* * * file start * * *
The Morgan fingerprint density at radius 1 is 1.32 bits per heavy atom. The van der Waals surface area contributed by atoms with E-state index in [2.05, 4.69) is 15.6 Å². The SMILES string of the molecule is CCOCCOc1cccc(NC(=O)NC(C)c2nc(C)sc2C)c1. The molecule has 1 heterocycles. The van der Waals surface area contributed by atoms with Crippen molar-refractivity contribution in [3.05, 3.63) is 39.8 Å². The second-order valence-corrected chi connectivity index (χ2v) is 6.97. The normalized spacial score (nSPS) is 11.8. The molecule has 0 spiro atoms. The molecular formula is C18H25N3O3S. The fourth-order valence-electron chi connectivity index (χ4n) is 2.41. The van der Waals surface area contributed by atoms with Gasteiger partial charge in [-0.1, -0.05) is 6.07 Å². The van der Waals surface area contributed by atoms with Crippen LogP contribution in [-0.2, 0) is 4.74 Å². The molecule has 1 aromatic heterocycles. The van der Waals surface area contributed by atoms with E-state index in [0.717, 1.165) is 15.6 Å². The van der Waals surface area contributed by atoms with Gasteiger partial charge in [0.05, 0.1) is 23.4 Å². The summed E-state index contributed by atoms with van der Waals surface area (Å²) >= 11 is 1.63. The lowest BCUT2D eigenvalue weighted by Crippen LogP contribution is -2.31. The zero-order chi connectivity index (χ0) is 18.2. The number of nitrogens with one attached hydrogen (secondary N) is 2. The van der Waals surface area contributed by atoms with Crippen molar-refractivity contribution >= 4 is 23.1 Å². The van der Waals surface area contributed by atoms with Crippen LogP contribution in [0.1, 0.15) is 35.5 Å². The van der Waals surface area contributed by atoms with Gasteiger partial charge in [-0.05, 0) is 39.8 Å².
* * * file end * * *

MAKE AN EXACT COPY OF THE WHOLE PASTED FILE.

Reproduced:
The Morgan fingerprint density at radius 1 is 1.32 bits per heavy atom. The van der Waals surface area contributed by atoms with E-state index in [2.05, 4.69) is 15.6 Å². The SMILES string of the molecule is CCOCCOc1cccc(NC(=O)NC(C)c2nc(C)sc2C)c1. The molecule has 1 heterocycles. The van der Waals surface area contributed by atoms with Crippen molar-refractivity contribution in [3.05, 3.63) is 39.8 Å². The second-order valence-corrected chi connectivity index (χ2v) is 6.97. The normalized spacial score (nSPS) is 11.8. The molecule has 0 spiro atoms. The molecular formula is C18H25N3O3S. The fourth-order valence-electron chi connectivity index (χ4n) is 2.41. The van der Waals surface area contributed by atoms with Gasteiger partial charge in [-0.1, -0.05) is 6.07 Å². The van der Waals surface area contributed by atoms with Crippen LogP contribution in [-0.2, 0) is 4.74 Å². The molecule has 1 aromatic heterocycles. The van der Waals surface area contributed by atoms with E-state index in [0.717, 1.165) is 15.6 Å². The van der Waals surface area contributed by atoms with Gasteiger partial charge in [0.05, 0.1) is 23.4 Å². The summed E-state index contributed by atoms with van der Waals surface area (Å²) >= 11 is 1.63. The lowest BCUT2D eigenvalue weighted by Crippen LogP contribution is -2.31. The zero-order chi connectivity index (χ0) is 18.2. The number of nitrogens with one attached hydrogen (secondary N) is 2. The van der Waals surface area contributed by atoms with Crippen molar-refractivity contribution >= 4 is 23.1 Å². The van der Waals surface area contributed by atoms with Crippen LogP contribution in [0.1, 0.15) is 35.5 Å². The van der Waals surface area contributed by atoms with Gasteiger partial charge in [-0.05, 0) is 39.8 Å².